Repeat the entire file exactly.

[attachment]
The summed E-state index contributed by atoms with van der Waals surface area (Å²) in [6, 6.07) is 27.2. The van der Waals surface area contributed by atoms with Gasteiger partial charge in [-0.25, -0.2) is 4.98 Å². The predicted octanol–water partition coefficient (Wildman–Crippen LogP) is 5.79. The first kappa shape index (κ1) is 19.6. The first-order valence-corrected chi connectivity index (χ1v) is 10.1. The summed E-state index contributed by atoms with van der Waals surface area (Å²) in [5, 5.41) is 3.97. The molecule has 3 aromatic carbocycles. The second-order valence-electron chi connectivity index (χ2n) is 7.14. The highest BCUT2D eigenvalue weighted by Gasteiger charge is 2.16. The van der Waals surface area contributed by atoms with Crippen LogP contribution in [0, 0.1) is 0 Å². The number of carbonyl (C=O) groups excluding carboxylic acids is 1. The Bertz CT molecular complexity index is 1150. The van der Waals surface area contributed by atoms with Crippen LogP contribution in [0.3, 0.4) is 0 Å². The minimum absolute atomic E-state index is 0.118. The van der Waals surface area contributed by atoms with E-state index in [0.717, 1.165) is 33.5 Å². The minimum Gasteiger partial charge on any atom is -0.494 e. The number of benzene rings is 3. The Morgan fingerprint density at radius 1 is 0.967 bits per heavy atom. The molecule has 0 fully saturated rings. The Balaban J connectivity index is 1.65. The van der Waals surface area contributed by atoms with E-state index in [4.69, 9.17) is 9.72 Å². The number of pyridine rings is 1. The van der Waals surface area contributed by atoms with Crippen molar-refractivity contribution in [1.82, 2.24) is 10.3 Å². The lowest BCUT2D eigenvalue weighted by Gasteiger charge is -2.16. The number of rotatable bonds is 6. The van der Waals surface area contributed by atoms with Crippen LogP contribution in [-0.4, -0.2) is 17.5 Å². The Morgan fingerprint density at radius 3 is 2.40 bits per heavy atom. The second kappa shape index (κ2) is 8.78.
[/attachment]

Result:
The summed E-state index contributed by atoms with van der Waals surface area (Å²) in [6, 6.07) is 27.2. The van der Waals surface area contributed by atoms with Gasteiger partial charge in [-0.25, -0.2) is 4.98 Å². The predicted octanol–water partition coefficient (Wildman–Crippen LogP) is 5.79. The first kappa shape index (κ1) is 19.6. The first-order valence-corrected chi connectivity index (χ1v) is 10.1. The summed E-state index contributed by atoms with van der Waals surface area (Å²) in [5, 5.41) is 3.97. The molecule has 3 aromatic carbocycles. The second-order valence-electron chi connectivity index (χ2n) is 7.14. The highest BCUT2D eigenvalue weighted by Gasteiger charge is 2.16. The van der Waals surface area contributed by atoms with Crippen LogP contribution in [0, 0.1) is 0 Å². The number of carbonyl (C=O) groups excluding carboxylic acids is 1. The Bertz CT molecular complexity index is 1150. The van der Waals surface area contributed by atoms with Crippen LogP contribution in [0.3, 0.4) is 0 Å². The minimum absolute atomic E-state index is 0.118. The van der Waals surface area contributed by atoms with E-state index in [0.717, 1.165) is 33.5 Å². The minimum Gasteiger partial charge on any atom is -0.494 e. The number of benzene rings is 3. The Morgan fingerprint density at radius 1 is 0.967 bits per heavy atom. The molecule has 0 fully saturated rings. The Balaban J connectivity index is 1.65. The van der Waals surface area contributed by atoms with E-state index in [4.69, 9.17) is 9.72 Å². The number of pyridine rings is 1. The van der Waals surface area contributed by atoms with Crippen molar-refractivity contribution in [1.82, 2.24) is 10.3 Å². The lowest BCUT2D eigenvalue weighted by Gasteiger charge is -2.16. The number of rotatable bonds is 6. The van der Waals surface area contributed by atoms with Crippen LogP contribution in [-0.4, -0.2) is 17.5 Å². The Morgan fingerprint density at radius 3 is 2.40 bits per heavy atom. The second kappa shape index (κ2) is 8.78.